Editorial: Start Journal Re-imagined

Margaret Nagawa (left), Editor in Chief, during the first meeting to discuss the journal's new direction.

Editorial: Start Journal Re-imagined

Start Journal of Arts and Culture is coming back after a break of almost a year. The break was necessary for its internal adjustment and re-organisation to set it on a new footing. It now has a new editorial team that constitutes high profile Africanists: Prof. Sidney Littlefield Kasfir, Assoc. Prof. George Kyeyune, Dr. Angelo Kakande and Ms. Margaret Nagawa.

Margaret Nagawa, the new Executive Editor of Start Journal
New changes have been introduced. We are aiming at making the journal more scholarly and yet retain its unique characteristic of engaging artists’ voices in open interactive ways, with articles that address issues of contemporary art in Uganda and beyond. Uganda’s contemporary art has, in the recent past, become complex and sophisticated. It has embraced installations, video, and non-figurative motifs. It is in concert with other art from the region. Such art is fortunately not motivated by money, but by artists’ desire to visually engage their audiences in provocative ways; ways that would compel these audiences to think about the world they inhabit differently. Corresponding critical writings are necessary to reveal nuanced, concealed, and even multi-layered meanings embedded in such new approaches in art. South Africa is playing a leading role in this.

The best remembered contributor to art in Uganda is, interestingly, not the greatest studio artist (in as much as I respect and hugely value art practitioners), but it is Mrs. Margaret Trowell, simply because she wrote—she wrote about art in Uganda and Africa at large. Her publications from the thirties to the seventies travelled far and wide, which helped to place modern art in Uganda on an international platform. Trowell left behind a rich legacy that Ugandans ought to emulate. Writing about our art will diminish the stereotypes, common among historians of African art, that no serious art exists in the region of East Africa, particularly Uganda, and indeed that Uganda’s artistic contribution to the world stage is a distant dream. The revitalised Start Journal of Arts and Culture through peer review processes should be able to change all that.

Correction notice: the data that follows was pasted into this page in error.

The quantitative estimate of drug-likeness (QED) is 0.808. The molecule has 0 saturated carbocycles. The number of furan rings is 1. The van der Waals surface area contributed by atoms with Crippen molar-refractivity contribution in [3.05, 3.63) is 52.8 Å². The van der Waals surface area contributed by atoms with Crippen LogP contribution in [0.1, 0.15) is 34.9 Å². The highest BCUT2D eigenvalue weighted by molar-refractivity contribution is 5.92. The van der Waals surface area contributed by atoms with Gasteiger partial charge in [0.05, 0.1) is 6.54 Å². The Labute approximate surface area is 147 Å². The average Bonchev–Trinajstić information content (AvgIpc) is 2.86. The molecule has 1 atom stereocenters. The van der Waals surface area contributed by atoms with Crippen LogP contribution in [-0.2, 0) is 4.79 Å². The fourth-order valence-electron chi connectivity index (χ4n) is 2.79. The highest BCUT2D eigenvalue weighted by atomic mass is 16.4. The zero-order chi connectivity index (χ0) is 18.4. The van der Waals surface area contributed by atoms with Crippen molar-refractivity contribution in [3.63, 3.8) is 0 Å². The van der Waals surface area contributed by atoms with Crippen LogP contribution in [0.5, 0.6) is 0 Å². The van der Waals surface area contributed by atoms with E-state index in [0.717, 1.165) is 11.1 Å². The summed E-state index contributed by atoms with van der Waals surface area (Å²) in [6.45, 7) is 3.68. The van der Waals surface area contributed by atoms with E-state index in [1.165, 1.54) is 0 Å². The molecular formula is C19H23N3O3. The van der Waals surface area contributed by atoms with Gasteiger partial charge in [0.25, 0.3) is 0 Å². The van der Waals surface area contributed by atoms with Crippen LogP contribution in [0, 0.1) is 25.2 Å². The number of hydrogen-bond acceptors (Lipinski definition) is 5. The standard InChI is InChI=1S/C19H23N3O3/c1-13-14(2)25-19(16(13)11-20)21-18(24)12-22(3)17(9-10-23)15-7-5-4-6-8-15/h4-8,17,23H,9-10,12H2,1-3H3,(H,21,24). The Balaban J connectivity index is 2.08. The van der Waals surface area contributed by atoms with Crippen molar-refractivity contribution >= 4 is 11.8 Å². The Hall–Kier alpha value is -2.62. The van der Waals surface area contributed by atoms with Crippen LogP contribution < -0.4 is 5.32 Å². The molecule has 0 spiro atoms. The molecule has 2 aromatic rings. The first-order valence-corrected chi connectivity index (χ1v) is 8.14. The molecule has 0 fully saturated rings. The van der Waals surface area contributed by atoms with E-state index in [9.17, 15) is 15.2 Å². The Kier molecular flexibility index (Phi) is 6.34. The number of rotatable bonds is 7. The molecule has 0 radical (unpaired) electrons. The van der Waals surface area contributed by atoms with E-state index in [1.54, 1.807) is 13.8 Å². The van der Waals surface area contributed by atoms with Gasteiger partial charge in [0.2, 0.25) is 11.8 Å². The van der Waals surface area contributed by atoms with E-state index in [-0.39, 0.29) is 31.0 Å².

I pay tribute to Daudi Karungi, Henry Mzili Mujunga, and Jantien Zuurbier, the founders of this journal, and all the editors that sustained it for all these years. I thank the contributors to this issue and the committed reviewers who gave so much of their time and expertise.

Assoc. Prof. George Kyeyune

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